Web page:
Old pros go to college

What is an amateur? In old-time parlance, it was simply athletes who did not receive monetary compensation for their participation in an athletic pursuit.

For decades, that line has been winked at as athletes received educations valued at hundreds of thousands of dollars in return for their participation in sports that bring universities millions of dollars.

It was a win-win deal. The athlete got the education, the university received the dollars – which, in turn, were used to educate other students.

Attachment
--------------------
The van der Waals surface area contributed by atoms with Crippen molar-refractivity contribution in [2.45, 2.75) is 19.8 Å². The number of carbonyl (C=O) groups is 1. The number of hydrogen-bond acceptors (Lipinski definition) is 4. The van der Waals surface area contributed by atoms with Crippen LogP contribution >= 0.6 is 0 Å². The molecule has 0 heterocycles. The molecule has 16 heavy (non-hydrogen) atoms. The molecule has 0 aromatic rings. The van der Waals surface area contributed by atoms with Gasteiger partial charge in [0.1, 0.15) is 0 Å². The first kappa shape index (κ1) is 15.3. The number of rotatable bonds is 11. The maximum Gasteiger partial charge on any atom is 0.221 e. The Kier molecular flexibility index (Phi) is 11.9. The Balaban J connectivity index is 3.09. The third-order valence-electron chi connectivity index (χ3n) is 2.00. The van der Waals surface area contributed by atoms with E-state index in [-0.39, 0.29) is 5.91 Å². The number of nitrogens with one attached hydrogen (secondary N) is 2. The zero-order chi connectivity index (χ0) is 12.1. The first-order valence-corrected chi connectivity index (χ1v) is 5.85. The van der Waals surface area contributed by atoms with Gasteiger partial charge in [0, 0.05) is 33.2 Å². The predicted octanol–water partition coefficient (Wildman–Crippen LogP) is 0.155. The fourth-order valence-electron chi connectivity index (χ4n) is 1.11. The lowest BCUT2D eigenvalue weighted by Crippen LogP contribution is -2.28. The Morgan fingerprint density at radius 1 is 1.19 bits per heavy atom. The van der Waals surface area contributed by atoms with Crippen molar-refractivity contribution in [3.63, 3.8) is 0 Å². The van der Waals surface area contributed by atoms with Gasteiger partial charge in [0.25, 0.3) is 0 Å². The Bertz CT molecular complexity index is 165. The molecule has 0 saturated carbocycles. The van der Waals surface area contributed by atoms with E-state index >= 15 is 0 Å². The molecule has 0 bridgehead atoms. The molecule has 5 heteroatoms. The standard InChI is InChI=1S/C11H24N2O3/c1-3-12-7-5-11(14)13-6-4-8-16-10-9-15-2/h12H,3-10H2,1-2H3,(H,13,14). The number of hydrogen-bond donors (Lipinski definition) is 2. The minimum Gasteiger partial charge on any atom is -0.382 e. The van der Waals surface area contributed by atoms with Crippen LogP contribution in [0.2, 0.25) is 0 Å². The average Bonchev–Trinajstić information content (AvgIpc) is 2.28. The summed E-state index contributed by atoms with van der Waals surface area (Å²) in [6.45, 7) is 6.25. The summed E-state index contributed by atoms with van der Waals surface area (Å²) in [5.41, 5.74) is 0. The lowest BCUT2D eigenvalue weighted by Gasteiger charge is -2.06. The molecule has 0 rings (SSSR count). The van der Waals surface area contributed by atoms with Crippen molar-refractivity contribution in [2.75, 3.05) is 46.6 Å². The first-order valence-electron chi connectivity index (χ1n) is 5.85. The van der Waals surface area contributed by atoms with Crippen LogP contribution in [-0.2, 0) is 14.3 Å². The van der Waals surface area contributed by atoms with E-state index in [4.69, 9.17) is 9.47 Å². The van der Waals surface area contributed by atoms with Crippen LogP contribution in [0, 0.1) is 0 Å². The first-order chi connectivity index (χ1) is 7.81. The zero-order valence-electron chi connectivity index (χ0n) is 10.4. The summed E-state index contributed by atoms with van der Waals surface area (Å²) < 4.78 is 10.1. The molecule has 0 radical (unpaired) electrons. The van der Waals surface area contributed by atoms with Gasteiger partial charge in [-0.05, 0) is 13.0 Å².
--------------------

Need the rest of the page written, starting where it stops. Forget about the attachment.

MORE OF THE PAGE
So, how do you discipline coaches and athletes whose violations of collegiate rules have actually benefited other students?

The answer, simply, is you do not. We disagree with the coaches like Lou Saban of Alabama who have proposed that coaches pay – out of their own outrageous salaries – a stipend per game per player.

What must be done is that all athletes need to understand that their scholarship, or tuition supplement, has a value. They are being compensated for participation in sport.

And if they want more, then they need to leave the collegiate ranks and negotiate on the basis of being a pro.

The purest kind of sport is amateur sport. Scholarships already dilute that purity. To go further – and directly compensate collegiate athletes for their participation – is to do away with the concept, and spirit, of amateurism.

* Editorials reflect the opinion of the publisher.